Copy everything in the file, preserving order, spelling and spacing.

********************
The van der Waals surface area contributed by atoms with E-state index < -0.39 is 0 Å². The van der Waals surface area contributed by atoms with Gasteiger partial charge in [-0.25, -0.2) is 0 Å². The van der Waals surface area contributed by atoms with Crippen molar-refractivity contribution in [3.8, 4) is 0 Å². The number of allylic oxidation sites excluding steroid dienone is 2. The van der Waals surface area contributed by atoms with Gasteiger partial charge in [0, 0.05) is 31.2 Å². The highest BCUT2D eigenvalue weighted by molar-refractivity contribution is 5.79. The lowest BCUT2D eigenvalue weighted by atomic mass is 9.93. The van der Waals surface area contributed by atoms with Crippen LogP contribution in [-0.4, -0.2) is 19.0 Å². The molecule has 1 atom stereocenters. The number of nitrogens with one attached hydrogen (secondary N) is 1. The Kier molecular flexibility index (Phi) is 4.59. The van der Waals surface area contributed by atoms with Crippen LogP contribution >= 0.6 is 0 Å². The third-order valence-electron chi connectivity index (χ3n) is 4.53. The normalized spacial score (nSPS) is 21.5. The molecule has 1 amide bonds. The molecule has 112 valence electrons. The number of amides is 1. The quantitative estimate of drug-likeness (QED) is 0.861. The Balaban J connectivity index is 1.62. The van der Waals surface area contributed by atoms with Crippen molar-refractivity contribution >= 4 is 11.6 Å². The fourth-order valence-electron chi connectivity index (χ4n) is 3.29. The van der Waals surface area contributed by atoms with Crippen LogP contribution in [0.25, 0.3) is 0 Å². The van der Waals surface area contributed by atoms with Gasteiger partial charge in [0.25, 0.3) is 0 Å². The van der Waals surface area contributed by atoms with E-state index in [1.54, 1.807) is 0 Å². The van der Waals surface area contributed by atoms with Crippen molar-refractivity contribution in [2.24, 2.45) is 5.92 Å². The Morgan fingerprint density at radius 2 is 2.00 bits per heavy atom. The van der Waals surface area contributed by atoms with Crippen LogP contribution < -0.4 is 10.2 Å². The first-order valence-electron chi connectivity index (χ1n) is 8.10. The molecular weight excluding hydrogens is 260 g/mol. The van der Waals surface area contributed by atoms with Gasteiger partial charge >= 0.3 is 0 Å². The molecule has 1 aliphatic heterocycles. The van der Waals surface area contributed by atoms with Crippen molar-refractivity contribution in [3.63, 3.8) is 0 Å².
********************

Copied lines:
The van der Waals surface area contributed by atoms with E-state index < -0.39 is 0 Å². The van der Waals surface area contributed by atoms with Gasteiger partial charge in [-0.25, -0.2) is 0 Å². The van der Waals surface area contributed by atoms with Crippen molar-refractivity contribution in [3.8, 4) is 0 Å². The number of allylic oxidation sites excluding steroid dienone is 2. The van der Waals surface area contributed by atoms with Gasteiger partial charge in [0, 0.05) is 31.2 Å². The highest BCUT2D eigenvalue weighted by molar-refractivity contribution is 5.79. The lowest BCUT2D eigenvalue weighted by atomic mass is 9.93. The van der Waals surface area contributed by atoms with Crippen LogP contribution in [-0.4, -0.2) is 19.0 Å². The molecule has 1 atom stereocenters. The number of nitrogens with one attached hydrogen (secondary N) is 1. The Kier molecular flexibility index (Phi) is 4.59. The van der Waals surface area contributed by atoms with Crippen LogP contribution >= 0.6 is 0 Å². The third-order valence-electron chi connectivity index (χ3n) is 4.53. The normalized spacial score (nSPS) is 21.5. The molecule has 1 amide bonds. The molecule has 112 valence electrons. The number of amides is 1. The quantitative estimate of drug-likeness (QED) is 0.861. The Balaban J connectivity index is 1.62. The van der Waals surface area contributed by atoms with Crippen molar-refractivity contribution >= 4 is 11.6 Å². The fourth-order valence-electron chi connectivity index (χ4n) is 3.29. The van der Waals surface area contributed by atoms with Crippen LogP contribution in [0.25, 0.3) is 0 Å². The van der Waals surface area contributed by atoms with Gasteiger partial charge in [0.25, 0.3) is 0 Å². The van der Waals surface area contributed by atoms with E-state index in [1.54, 1.807) is 0 Å². The van der Waals surface area contributed by atoms with Crippen molar-refractivity contribution in [2.24, 2.45) is 5.92 Å². The Morgan fingerprint density at radius 2 is 2.00 bits per heavy atom. The van der Waals surface area contributed by atoms with Crippen LogP contribution < -0.4 is 10.2 Å². The first-order valence-electron chi connectivity index (χ1n) is 8.10. The molecular weight excluding hydrogens is 260 g/mol. The van der Waals surface area contributed by atoms with Gasteiger partial charge >= 0.3 is 0 Å². The molecule has 1 aliphatic heterocycles. The van der Waals surface area contributed by atoms with Crippen molar-refractivity contribution in [3.63, 3.8) is 0 Å².